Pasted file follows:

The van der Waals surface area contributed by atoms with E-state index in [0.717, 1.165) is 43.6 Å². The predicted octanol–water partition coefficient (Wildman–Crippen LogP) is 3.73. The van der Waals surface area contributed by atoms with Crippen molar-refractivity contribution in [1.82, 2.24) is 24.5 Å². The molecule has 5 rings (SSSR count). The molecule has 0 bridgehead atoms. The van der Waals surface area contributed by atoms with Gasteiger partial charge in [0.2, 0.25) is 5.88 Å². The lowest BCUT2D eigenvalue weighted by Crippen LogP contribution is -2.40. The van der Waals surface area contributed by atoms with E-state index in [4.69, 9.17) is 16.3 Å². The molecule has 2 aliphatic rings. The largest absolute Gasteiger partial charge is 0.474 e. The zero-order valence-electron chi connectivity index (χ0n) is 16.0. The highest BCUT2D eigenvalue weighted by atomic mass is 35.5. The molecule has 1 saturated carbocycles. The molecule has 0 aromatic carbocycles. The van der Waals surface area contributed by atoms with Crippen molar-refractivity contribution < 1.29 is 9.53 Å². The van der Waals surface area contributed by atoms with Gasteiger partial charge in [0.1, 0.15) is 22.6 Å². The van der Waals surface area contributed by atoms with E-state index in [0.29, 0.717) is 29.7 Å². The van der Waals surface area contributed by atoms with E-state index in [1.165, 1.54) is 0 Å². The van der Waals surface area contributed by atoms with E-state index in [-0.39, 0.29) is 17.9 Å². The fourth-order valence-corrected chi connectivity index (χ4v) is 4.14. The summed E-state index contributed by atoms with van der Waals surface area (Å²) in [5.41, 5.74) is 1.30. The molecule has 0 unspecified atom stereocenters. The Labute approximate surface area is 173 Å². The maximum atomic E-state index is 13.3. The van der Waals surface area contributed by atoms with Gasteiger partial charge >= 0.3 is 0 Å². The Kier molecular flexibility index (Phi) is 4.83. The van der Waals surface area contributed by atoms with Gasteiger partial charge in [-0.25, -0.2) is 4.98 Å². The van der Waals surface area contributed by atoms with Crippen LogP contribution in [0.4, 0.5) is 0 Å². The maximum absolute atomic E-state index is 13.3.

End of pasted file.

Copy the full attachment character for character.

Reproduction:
The van der Waals surface area contributed by atoms with E-state index in [0.717, 1.165) is 43.6 Å². The predicted octanol–water partition coefficient (Wildman–Crippen LogP) is 3.73. The van der Waals surface area contributed by atoms with Crippen molar-refractivity contribution in [1.82, 2.24) is 24.5 Å². The molecule has 5 rings (SSSR count). The molecule has 0 bridgehead atoms. The van der Waals surface area contributed by atoms with Gasteiger partial charge in [0.2, 0.25) is 5.88 Å². The lowest BCUT2D eigenvalue weighted by Crippen LogP contribution is -2.40. The van der Waals surface area contributed by atoms with E-state index in [4.69, 9.17) is 16.3 Å². The molecule has 2 aliphatic rings. The largest absolute Gasteiger partial charge is 0.474 e. The zero-order valence-electron chi connectivity index (χ0n) is 16.0. The highest BCUT2D eigenvalue weighted by atomic mass is 35.5. The molecule has 1 saturated carbocycles. The molecule has 0 aromatic carbocycles. The van der Waals surface area contributed by atoms with Crippen molar-refractivity contribution < 1.29 is 9.53 Å². The van der Waals surface area contributed by atoms with Gasteiger partial charge in [0.1, 0.15) is 22.6 Å². The van der Waals surface area contributed by atoms with E-state index in [0.29, 0.717) is 29.7 Å². The van der Waals surface area contributed by atoms with E-state index in [1.165, 1.54) is 0 Å². The van der Waals surface area contributed by atoms with E-state index in [-0.39, 0.29) is 17.9 Å². The fourth-order valence-corrected chi connectivity index (χ4v) is 4.14. The summed E-state index contributed by atoms with van der Waals surface area (Å²) in [5.41, 5.74) is 1.30. The molecule has 0 unspecified atom stereocenters. The Labute approximate surface area is 173 Å². The maximum atomic E-state index is 13.3. The van der Waals surface area contributed by atoms with Gasteiger partial charge >= 0.3 is 0 Å². The Kier molecular flexibility index (Phi) is 4.83. The van der Waals surface area contributed by atoms with Gasteiger partial charge in [-0.25, -0.2) is 4.98 Å². The van der Waals surface area contributed by atoms with Crippen LogP contribution in [0.4, 0.5) is 0 Å². The maximum absolute atomic E-state index is 13.3.